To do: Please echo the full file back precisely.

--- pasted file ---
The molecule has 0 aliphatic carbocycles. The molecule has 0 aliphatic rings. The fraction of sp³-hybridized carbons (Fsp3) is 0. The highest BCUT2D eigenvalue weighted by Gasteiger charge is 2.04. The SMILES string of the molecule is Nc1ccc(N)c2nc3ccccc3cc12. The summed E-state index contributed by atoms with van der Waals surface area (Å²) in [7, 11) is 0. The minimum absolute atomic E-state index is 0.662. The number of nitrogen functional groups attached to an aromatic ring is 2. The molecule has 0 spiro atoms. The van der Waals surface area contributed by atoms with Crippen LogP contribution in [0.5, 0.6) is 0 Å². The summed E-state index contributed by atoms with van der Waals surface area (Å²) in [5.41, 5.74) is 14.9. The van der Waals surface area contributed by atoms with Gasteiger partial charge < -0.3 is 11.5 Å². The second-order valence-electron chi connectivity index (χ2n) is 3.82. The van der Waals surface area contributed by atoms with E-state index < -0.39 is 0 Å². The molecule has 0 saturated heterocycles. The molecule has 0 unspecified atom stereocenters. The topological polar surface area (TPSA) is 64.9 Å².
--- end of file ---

The molecule has 0 aliphatic carbocycles. The molecule has 0 aliphatic rings. The fraction of sp³-hybridized carbons (Fsp3) is 0. The highest BCUT2D eigenvalue weighted by Gasteiger charge is 2.04. The SMILES string of the molecule is Nc1ccc(N)c2nc3ccccc3cc12. The summed E-state index contributed by atoms with van der Waals surface area (Å²) in [7, 11) is 0. The minimum absolute atomic E-state index is 0.662. The number of nitrogen functional groups attached to an aromatic ring is 2. The molecule has 0 spiro atoms. The van der Waals surface area contributed by atoms with Crippen LogP contribution in [0.5, 0.6) is 0 Å². The summed E-state index contributed by atoms with van der Waals surface area (Å²) in [5.41, 5.74) is 14.9. The van der Waals surface area contributed by atoms with Gasteiger partial charge < -0.3 is 11.5 Å². The second-order valence-electron chi connectivity index (χ2n) is 3.82. The van der Waals surface area contributed by atoms with E-state index < -0.39 is 0 Å². The molecule has 0 saturated heterocycles. The molecule has 0 unspecified atom stereocenters. The topological polar surface area (TPSA) is 64.9 Å².